The largest privately owned original album cover art collection is owned by Ernie Cefalu.
There are exceptions to this but normally the car rental firms insurance covers the the car, if in doubt always get CDW when renting a car (Collision Damage Waver) if you have OPCF 27 on your car insurance then your insurance will cover the rental car, its called the Laibility for damage to non-owned automobiles. you must have collision and comprehensive for this coverage to work.
You'll have to file a claim on your own Auto Insurance. Homeowners Insurance does not provide coverage for vehicles owned or non-owned and nobody is liable for an act of nature.
If the contractor owned up to doing anything wrong they would lose there license very fast verses using the courts or state board to take it , what protection does a homeowner have when "we the people" hire some jackleg who is running around with a good con on how great he and his work is. The question I think is does our homeowners policy cover the damage done by a jackleg who did bad work. This is more and more becoming a huge issue in an america that no longer tests class A contractors for there knowledge of how to do the work. Instead they test for business skills and taxes and employees verses testing for what knowledge they have of actually doing something without your home falling down.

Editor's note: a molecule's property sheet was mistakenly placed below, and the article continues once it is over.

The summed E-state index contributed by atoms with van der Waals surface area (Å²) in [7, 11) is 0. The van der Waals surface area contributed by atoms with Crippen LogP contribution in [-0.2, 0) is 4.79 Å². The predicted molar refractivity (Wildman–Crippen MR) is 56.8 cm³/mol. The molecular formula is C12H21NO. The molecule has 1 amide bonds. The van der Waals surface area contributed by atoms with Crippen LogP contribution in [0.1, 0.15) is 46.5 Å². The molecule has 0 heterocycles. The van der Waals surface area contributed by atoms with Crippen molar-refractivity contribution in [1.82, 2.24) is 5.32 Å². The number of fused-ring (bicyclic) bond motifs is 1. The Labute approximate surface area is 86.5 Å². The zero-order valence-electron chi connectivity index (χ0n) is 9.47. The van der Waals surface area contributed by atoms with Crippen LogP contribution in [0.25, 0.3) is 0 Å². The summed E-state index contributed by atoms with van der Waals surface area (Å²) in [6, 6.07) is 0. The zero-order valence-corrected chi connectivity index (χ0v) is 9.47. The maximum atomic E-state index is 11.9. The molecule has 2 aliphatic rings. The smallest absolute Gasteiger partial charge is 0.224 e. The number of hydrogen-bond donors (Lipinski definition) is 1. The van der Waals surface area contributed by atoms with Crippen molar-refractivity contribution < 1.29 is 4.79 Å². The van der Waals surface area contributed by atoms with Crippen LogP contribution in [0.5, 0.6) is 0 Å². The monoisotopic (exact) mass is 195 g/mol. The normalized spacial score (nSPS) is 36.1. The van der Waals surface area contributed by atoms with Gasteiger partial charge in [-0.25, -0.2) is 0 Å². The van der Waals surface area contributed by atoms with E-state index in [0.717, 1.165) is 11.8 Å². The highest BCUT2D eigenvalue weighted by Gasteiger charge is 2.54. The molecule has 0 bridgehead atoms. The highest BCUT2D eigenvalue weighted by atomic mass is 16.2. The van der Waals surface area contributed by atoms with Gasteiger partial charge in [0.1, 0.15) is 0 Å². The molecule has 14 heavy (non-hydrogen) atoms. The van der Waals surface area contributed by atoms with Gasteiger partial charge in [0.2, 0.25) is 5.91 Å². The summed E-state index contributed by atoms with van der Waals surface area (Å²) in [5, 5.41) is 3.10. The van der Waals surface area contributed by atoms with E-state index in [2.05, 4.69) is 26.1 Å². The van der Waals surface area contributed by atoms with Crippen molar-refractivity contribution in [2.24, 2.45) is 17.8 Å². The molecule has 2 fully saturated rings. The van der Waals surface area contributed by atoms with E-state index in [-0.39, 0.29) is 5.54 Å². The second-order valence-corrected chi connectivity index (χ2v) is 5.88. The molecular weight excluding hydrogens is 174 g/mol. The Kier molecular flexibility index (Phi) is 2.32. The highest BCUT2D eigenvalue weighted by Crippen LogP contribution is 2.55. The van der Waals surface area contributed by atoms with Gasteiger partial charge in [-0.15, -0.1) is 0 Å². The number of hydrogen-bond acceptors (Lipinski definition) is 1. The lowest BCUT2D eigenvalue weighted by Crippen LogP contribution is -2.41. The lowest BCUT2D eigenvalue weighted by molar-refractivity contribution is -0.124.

No--unless it is required by the HOA bylaws or CC&Rs. However, having liability insurance is advisable for a homeowners' association because of the expense and burden of lawsuits in today's world.
If this is a Jonesboro, Georgia address, you can find the answer you want in the local land-use office.
If a person has a living trust that allows them to live in the home for as long as they live, they would still be eligible for a homeowners policy. The policy should be in the name of the person living there and the trust name should be listed as an additional insured. This way the home is covered which is legally owned by the trust and the contents are protected as they are owned by the person living in the home. Both are protected by the liability coverage.
Some parks are located on private property and some are public property. It would depend on the owner of the park. A homeowners association for instance can own a park within their subdivision. This would be a privately owned park and can be only for members of the homeowners association if they desire. Public parks are often owned by a city, state, or country and could be open to all members of the public if structured that way.
In a Non Permissive use accident, The insurer does not cover damage or injury to another party, However damage to the vehicle being driven will likely be covered the same as if the vehicle was stolen and damaged.